Not until we are lost do we begin to find ourselves.
Henry David Thoreau
I recently went to a conference at the JFK Library in Boston with my colleague Karen. Neither of us knew Boston geography well. It probably would have been safer if we had taken the subway once we reached the city limits, but we didn’t. Karen drove. Even with my talking navigation tool (the one that tells you when and how to turn ahead of time), we managed to miss a turn or two (or three). Once we’d missed a turn, my navigation app would beep and after a few seconds call out directions for a new route. Some of the roads eventually looked familiar, since we ended up retracing our steps once or twice (or three times). We arrived at our conference in time, but I had no idea where the JFK Library was in relation to the rest of Boston until I looked at a map, and I definitely would not be able to drive there again without my handy dandy navigation app.
Throughout our tour of Boston, we relied on a digital voice. She told us how many feet to travel, the names of roads, the turns to take, and exactly when to take them. The roads were so confusing with the diagonal intersections, merging cars, and traffic circles that we did not even try to navigate independently. We had no idea where we were going except for the name of the place. We had a wonderful day of learning at the conference, but we had absolutely no new learning about Boston geography.
When we were driving home with a long stretch of highway in front of us and no need to worry about turns and traffic circles, Karen asked me about one of her fifth-grade students who is struggling with research-based essays. The complexity of the task overwhelms him. He has to read, take notes, integrate information, organize notes, realize what information he might still need, locate additional resources…and that’s all before he has to write an introduction, developmental paragraphs with facts, details, and transition words, and then a conclusion that calls readers to action. This task, to a student who doesn’t read, organize, integrate, and write proficiently, must feel navigating Boston without much of a road map.
As Karen asked about her student and I thought about our experience, I made a connection. Even though I have written about the zone of proximal development before, I had never made such a clear connection to my own learning. Having someone tell me exactly what to do every step of the way meant I didn’t even try to learn. I just waited for my next direction, never trying to figure out a single thing for myself.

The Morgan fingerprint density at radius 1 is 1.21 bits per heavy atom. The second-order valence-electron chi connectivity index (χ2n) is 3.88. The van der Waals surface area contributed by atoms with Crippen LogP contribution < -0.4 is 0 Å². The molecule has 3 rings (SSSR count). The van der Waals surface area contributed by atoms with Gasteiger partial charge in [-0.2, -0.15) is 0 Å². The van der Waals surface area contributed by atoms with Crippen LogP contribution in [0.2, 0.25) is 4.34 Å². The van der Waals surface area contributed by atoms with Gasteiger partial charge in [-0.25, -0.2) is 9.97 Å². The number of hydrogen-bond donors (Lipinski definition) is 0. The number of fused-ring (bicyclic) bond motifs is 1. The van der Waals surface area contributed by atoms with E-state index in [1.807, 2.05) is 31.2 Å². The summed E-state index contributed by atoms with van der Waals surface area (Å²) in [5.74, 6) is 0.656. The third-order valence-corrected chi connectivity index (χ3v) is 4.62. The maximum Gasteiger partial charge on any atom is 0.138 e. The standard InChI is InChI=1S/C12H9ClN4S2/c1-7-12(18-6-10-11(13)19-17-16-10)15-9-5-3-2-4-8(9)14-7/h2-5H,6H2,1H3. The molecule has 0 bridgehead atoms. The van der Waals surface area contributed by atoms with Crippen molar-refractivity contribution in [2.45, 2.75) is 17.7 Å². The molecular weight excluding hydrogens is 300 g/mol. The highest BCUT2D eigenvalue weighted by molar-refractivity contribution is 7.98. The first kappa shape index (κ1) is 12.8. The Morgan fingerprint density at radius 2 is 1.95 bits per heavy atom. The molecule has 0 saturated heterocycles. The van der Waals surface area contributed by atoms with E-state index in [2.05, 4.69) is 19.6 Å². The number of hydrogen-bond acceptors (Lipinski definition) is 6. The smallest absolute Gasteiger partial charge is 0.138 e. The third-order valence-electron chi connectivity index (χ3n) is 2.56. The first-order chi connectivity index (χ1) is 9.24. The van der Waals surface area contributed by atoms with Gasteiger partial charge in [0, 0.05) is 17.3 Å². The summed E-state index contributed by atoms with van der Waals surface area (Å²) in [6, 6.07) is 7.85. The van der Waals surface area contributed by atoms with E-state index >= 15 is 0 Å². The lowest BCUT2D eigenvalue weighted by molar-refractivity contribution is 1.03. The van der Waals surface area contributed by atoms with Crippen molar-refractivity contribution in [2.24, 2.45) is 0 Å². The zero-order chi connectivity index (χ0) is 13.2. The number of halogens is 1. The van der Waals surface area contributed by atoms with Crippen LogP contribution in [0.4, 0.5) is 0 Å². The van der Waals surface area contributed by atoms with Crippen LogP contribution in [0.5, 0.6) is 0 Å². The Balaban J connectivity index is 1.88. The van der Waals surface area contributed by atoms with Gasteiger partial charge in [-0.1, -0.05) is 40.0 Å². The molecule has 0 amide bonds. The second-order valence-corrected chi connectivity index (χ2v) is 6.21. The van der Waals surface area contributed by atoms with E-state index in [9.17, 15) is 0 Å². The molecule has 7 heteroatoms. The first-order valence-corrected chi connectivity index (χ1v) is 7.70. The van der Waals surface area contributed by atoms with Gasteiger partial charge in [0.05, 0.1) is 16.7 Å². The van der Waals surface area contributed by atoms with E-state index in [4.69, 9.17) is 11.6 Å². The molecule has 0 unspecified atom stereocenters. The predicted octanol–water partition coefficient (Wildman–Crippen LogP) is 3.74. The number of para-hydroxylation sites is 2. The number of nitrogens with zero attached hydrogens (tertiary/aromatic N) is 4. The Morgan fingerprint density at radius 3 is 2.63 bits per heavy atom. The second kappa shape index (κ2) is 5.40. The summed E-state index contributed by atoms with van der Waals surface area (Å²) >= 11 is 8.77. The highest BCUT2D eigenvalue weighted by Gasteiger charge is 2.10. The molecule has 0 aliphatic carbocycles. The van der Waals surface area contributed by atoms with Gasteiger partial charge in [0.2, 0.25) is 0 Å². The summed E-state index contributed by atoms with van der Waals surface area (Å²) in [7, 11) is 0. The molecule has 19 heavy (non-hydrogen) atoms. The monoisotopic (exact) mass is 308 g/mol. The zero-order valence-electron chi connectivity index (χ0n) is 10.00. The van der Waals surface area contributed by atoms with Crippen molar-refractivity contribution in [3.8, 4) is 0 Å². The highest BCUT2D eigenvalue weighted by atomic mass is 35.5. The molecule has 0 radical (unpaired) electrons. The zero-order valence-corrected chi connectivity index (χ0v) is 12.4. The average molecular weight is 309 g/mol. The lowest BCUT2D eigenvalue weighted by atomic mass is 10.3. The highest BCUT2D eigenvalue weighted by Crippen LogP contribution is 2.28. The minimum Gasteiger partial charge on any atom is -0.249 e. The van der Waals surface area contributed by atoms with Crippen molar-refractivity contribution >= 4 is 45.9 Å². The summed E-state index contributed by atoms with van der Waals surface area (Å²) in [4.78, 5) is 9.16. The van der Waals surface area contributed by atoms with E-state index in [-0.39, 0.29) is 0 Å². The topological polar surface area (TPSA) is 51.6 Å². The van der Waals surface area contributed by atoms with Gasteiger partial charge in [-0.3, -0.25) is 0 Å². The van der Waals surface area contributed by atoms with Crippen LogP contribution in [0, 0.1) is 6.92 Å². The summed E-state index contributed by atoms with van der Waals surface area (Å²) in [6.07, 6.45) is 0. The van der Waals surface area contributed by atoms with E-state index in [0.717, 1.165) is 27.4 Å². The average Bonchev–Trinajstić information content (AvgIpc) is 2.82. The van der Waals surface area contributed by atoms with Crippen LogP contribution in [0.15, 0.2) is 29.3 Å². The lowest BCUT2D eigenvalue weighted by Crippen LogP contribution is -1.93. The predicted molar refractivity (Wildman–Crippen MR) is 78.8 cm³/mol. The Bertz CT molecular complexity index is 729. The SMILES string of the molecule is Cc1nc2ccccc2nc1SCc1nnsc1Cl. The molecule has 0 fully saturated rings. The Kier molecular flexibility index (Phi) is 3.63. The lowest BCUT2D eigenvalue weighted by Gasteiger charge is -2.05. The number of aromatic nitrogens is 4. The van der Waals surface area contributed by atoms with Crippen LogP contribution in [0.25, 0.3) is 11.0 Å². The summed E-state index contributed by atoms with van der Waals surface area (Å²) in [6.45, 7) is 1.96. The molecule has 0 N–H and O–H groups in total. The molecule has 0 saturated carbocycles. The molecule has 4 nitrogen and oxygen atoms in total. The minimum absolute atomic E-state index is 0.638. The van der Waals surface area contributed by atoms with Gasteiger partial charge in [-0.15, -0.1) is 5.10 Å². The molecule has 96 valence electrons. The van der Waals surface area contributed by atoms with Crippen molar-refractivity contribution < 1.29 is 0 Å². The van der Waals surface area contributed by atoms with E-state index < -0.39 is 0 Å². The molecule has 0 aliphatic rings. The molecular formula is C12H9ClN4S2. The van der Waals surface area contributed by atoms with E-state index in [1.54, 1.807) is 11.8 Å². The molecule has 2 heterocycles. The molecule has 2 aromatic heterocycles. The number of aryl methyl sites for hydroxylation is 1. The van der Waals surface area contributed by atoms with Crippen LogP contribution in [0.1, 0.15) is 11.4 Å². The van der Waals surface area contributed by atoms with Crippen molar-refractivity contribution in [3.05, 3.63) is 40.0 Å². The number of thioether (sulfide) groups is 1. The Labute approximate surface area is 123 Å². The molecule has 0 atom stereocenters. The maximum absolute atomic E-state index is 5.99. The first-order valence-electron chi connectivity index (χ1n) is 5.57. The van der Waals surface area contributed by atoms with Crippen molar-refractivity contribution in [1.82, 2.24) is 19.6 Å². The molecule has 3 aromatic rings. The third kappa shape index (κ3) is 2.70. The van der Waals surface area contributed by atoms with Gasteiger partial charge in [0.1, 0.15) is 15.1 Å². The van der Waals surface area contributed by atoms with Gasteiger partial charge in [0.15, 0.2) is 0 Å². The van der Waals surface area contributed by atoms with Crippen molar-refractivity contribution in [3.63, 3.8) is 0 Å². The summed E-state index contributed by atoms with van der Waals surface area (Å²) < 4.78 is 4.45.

Maybe I would have tried if I’d known something about Boston streets.
Maybe I would have tried if I’d studied the route and a map before.
Maybe I would have tried if an object next to me didn’t beep and speak in an annoyed voice when I made mistake.
I am sure that if I’d had no help and just a bunch of crazy roads in front of me, I would have pulled over to find help, or I would have just given up.
Karen and I talked more about her student, asking ourselves, “What part of the task could he do alone, without a constant need for directions?”
As tasks become more and more complex for our students, I think we need to remember the sense of confusion and panic when we are lost, as well as the fact that when we receive directions every step of the way, we don’t learn.
Now, if only I had a little more time to spend in Boston to break those navigation tasks into more manageable steps…
This week we looking at teaching theme, a tricky concept that requires a fair amount of navigational support from teachers. Plus more as always — enjoy!
Contributor, Choice Literacy
Melanie Meehan is the Elementary Writing and Social Studies Coordinator in Simsbury, Connecticut. She has many fictional works in progress and blogs with Melanie Swider at Two Reflective Teachers.
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Franki Sibberson shares Two Lessons for Teaching Theme:
Sara Johnson has posted a nifty video on teaching theme:
Clare Landrigan and Tammy Mulligan have collected many texts for teaching perseverance on a Pinterest board. This is a popular topic now for schools and classrooms promoting a growth mindset:
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Jennifer Allen uses commercials to promote the importance of rereading to students while teaching theme during an author study of Patricia Polacco:
How do you teach theme to very young learners? In this week’s video, Bitsy Parks uses the term “big Idea” with her first graders:
Jan Burkins and Kim Yaris present some of their Favorite New Wordless Picture Books for Teaching Inference:
Katherine Sokolowski finds Padlet is a great tool for compiling learning and building community:
In an encore video, Karen Terlecky is Thinking About Theme with her fifth graders:
That’s all for this week!